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Nigeria dominates as Nwali wins 14th African Scrabble Championship



Nigeria has again re-asserted its dominance at sporting level in Scrabble as Enoch Nwali won the 14th edition of the African Scrabble Championship (ASC) which was concluded on Monday in Lusaka, Zambia.

The victory came barely 24 hours after Nigeria took over the political affairs of scrabble in Africa as Adekoyejo Adegbesan was elected President of the Pan Africa Scrabble Association (PANASA) after he defeated the incumbent Muhamed Kamara.

Nwali who is winning the title for the first time, defeated his closest rival and compatriot Wellington Jighere in a tightly contested round 31.

Wellington, a dogged master of the game trailed the young gun from day two closely expecting some slip-up from the frontrunner.

But round 31 became a threshold for both players as Jighere who won the African title back-to-back in 2008 and 2010 knew a defeat would be fatal to his ambition to make it three and the first to do so.

He would garner some pretty points in the early stage of the game as his younger compatriot tried to catch-up.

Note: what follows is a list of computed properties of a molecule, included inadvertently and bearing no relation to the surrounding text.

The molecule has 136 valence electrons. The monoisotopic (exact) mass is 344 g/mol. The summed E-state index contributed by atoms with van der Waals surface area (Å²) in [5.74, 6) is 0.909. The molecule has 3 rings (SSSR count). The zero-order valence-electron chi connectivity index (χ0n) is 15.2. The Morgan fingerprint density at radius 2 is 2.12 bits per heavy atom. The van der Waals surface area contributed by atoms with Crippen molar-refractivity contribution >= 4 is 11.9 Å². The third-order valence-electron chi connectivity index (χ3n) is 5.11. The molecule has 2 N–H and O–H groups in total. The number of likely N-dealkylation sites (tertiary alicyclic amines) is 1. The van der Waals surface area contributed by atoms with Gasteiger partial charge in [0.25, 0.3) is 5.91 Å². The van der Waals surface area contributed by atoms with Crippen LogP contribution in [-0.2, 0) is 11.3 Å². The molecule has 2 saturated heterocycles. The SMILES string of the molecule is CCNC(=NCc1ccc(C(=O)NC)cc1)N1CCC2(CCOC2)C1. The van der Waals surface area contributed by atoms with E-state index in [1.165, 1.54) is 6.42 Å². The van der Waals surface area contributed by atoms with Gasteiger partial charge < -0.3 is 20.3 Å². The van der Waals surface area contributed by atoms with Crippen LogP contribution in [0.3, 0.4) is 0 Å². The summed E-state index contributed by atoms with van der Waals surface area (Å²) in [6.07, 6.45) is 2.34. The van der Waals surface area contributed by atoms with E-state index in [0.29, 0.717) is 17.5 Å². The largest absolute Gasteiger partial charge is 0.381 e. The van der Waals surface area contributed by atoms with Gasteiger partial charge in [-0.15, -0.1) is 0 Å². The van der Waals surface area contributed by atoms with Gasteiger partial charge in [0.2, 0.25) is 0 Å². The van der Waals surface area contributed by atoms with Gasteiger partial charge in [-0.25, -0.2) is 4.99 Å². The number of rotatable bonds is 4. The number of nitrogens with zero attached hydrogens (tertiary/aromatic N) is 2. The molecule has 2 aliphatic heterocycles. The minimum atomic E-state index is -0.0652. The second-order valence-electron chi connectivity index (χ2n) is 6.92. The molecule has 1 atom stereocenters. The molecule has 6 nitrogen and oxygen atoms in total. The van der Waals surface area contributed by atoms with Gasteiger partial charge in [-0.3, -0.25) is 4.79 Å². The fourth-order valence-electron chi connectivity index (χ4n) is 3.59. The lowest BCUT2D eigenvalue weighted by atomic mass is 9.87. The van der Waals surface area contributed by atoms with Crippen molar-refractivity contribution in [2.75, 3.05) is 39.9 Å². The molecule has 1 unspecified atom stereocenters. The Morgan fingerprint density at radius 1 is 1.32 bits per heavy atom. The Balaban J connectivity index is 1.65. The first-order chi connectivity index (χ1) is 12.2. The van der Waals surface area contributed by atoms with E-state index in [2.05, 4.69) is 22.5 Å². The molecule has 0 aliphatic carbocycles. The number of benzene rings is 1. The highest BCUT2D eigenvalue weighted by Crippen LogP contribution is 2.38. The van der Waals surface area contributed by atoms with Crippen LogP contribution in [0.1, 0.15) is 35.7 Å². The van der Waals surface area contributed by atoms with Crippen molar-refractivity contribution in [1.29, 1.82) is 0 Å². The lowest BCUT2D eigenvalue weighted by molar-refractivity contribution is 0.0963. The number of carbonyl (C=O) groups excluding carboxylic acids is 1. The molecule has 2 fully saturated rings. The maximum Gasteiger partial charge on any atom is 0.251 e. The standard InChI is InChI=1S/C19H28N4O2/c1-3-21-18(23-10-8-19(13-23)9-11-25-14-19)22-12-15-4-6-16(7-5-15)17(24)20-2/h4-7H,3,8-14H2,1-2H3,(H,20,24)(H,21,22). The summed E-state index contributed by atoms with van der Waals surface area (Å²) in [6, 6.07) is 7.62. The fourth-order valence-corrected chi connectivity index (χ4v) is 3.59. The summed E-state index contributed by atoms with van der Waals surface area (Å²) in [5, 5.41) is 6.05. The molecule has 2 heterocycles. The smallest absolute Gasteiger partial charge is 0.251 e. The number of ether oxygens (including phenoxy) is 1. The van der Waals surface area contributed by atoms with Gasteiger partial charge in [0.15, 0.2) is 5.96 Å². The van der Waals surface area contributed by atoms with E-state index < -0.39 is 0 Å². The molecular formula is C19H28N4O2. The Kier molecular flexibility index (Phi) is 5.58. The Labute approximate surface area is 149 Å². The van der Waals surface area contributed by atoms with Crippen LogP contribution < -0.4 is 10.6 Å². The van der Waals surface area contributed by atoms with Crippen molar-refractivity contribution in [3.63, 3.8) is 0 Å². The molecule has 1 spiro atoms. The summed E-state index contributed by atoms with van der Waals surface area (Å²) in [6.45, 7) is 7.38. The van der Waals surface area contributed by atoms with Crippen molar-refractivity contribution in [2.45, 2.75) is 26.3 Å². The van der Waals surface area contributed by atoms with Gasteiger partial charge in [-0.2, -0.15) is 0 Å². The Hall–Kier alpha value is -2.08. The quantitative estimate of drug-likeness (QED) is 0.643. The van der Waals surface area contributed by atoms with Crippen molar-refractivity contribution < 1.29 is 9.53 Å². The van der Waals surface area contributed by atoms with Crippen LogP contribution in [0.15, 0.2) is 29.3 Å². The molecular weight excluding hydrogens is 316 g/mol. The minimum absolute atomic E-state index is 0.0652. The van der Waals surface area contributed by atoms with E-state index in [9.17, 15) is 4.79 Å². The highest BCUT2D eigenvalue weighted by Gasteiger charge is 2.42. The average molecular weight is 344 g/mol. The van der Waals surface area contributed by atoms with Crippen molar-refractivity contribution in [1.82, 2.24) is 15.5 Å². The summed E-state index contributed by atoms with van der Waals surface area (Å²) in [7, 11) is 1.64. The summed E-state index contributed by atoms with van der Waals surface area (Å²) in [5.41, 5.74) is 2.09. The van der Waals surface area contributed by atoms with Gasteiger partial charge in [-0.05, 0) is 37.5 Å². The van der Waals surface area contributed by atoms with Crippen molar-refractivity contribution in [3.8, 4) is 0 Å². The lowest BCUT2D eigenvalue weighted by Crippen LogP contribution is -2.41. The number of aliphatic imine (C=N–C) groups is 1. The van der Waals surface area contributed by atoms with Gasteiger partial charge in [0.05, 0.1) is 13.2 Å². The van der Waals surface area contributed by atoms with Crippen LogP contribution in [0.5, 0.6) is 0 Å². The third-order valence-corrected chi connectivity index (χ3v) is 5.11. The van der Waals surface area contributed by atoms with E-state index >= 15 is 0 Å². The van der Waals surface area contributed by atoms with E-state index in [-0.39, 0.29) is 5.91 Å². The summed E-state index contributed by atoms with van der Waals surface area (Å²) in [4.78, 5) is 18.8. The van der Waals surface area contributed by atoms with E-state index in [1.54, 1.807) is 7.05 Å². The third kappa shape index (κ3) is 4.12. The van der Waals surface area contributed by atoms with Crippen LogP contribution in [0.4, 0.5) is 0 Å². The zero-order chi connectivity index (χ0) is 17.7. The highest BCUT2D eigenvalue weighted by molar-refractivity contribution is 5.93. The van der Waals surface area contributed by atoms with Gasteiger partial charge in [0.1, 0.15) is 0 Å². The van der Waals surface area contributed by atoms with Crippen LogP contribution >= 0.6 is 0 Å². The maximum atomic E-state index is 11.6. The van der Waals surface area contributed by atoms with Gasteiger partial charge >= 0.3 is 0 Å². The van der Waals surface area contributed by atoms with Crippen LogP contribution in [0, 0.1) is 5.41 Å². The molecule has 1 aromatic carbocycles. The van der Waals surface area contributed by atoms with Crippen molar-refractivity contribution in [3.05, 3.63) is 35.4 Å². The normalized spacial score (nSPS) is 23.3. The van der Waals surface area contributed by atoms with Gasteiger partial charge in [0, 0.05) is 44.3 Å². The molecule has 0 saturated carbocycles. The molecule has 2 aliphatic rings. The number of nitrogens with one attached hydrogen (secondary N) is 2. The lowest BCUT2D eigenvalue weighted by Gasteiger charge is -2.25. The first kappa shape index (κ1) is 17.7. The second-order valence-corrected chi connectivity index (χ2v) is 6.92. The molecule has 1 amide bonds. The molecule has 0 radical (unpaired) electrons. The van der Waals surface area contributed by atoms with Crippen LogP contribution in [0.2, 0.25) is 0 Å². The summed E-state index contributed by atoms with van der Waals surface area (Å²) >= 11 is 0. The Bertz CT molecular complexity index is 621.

A quickfire of premiums in three succession with the word ‘TOUSIER’, ‘YEARDING’ and ‘EANLINGS’ propelled Nwali above Jighere as both players hunt for more points in the intriguing encounter.

Read Also: Jighere wins MGi Grand Slam ahead African scrabble championship

At the end, Nwali would win the tie by a point as the final score stood at 514-513 after Jighere did some reconciliation for a possible scoring error which could drag the game further.

After the result was confirned, the score would push Nwali’s overall result to 25½ wins and 6½ losses with a monstrous 2,023 cumulative points and stamped his new status as the 11th Nigerian to have his name etched in history as a winner at the championship.

In May, both players had faced each other back in Nigeria at the “Sophomore” Emmanuel Egbele Annual Scrabble Tournament (EEAST) where the “Drummer Boy” triumph over the ” World Champ” at the final stage to win the tournament.

On the overall ranking, Jighere finished second with 22 wins and 10 losses while another Nigerian Prince Omosefe came third with same score but with lesser cumulative points.

Oyende Allan of Kenya placed third while Eta Karo finished fifth.

His win in the Southern African country has now extended Nigeria’s dominance on the African scene to 13 wins from the 14 editions held so far since 1994.

10 countries featured at this edition while the 15th edition will be hosted by Sierra Leone in 2024.

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